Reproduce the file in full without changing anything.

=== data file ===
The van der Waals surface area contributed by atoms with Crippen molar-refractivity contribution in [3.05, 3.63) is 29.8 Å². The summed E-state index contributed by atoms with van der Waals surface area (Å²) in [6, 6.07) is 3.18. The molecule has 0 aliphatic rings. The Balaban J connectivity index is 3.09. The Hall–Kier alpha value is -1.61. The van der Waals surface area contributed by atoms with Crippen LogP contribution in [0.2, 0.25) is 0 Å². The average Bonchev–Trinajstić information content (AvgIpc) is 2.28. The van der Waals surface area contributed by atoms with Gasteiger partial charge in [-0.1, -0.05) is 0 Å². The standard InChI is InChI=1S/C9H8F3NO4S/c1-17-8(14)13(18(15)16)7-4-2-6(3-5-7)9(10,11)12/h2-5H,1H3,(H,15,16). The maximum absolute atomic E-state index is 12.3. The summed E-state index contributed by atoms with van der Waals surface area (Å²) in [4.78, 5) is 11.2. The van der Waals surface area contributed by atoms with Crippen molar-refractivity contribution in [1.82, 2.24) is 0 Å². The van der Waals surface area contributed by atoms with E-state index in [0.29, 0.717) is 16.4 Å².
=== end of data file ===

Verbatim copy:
The van der Waals surface area contributed by atoms with Crippen molar-refractivity contribution in [3.05, 3.63) is 29.8 Å². The summed E-state index contributed by atoms with van der Waals surface area (Å²) in [6, 6.07) is 3.18. The molecule has 0 aliphatic rings. The Balaban J connectivity index is 3.09. The Hall–Kier alpha value is -1.61. The van der Waals surface area contributed by atoms with Crippen LogP contribution in [0.2, 0.25) is 0 Å². The average Bonchev–Trinajstić information content (AvgIpc) is 2.28. The van der Waals surface area contributed by atoms with Gasteiger partial charge in [-0.1, -0.05) is 0 Å². The standard InChI is InChI=1S/C9H8F3NO4S/c1-17-8(14)13(18(15)16)7-4-2-6(3-5-7)9(10,11)12/h2-5H,1H3,(H,15,16). The maximum absolute atomic E-state index is 12.3. The summed E-state index contributed by atoms with van der Waals surface area (Å²) in [4.78, 5) is 11.2. The van der Waals surface area contributed by atoms with Crippen molar-refractivity contribution in [1.82, 2.24) is 0 Å². The van der Waals surface area contributed by atoms with E-state index in [0.29, 0.717) is 16.4 Å².